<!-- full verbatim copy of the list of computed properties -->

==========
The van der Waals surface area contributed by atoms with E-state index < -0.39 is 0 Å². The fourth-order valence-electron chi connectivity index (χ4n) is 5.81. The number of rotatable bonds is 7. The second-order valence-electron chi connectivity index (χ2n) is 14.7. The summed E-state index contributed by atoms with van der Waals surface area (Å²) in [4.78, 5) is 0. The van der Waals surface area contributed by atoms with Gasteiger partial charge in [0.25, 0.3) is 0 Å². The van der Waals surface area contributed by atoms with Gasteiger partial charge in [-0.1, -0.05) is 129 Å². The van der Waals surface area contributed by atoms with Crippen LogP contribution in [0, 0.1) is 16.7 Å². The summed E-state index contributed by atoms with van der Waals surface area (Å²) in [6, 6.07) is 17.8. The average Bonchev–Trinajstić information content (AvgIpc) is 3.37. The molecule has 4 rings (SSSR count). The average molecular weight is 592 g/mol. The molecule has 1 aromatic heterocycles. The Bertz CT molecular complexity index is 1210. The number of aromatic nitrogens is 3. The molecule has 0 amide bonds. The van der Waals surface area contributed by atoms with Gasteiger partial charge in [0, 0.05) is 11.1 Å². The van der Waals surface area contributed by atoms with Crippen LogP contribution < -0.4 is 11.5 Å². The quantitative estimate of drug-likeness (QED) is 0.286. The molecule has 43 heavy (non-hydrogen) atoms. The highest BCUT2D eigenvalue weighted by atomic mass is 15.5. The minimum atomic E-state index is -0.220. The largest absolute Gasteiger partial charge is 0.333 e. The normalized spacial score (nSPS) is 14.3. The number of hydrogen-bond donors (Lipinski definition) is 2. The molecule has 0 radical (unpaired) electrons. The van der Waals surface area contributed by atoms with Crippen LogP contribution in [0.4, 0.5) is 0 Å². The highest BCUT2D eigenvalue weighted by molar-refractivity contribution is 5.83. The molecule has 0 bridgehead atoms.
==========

The van der Waals surface area contributed by atoms with E-state index < -0.39 is 0 Å². The fourth-order valence-electron chi connectivity index (χ4n) is 5.81. The number of rotatable bonds is 7. The second-order valence-electron chi connectivity index (χ2n) is 14.7. The summed E-state index contributed by atoms with van der Waals surface area (Å²) in [4.78, 5) is 0. The van der Waals surface area contributed by atoms with Gasteiger partial charge in [0.25, 0.3) is 0 Å². The van der Waals surface area contributed by atoms with Gasteiger partial charge in [-0.1, -0.05) is 129 Å². The van der Waals surface area contributed by atoms with Crippen LogP contribution in [0, 0.1) is 16.7 Å². The summed E-state index contributed by atoms with van der Waals surface area (Å²) in [6, 6.07) is 17.8. The average Bonchev–Trinajstić information content (AvgIpc) is 3.37. The molecule has 4 rings (SSSR count). The average molecular weight is 592 g/mol. The molecule has 1 aromatic heterocycles. The Bertz CT molecular complexity index is 1210. The number of aromatic nitrogens is 3. The molecule has 0 amide bonds. The van der Waals surface area contributed by atoms with Gasteiger partial charge in [0, 0.05) is 11.1 Å². The van der Waals surface area contributed by atoms with Crippen LogP contribution < -0.4 is 11.5 Å². The quantitative estimate of drug-likeness (QED) is 0.286. The molecule has 43 heavy (non-hydrogen) atoms. The highest BCUT2D eigenvalue weighted by atomic mass is 15.5. The minimum atomic E-state index is -0.220. The largest absolute Gasteiger partial charge is 0.333 e. The normalized spacial score (nSPS) is 14.3. The number of hydrogen-bond donors (Lipinski definition) is 2. The molecule has 0 radical (unpaired) electrons. The van der Waals surface area contributed by atoms with Crippen LogP contribution in [0.4, 0.5) is 0 Å². The highest BCUT2D eigenvalue weighted by molar-refractivity contribution is 5.83. The molecule has 0 bridgehead atoms.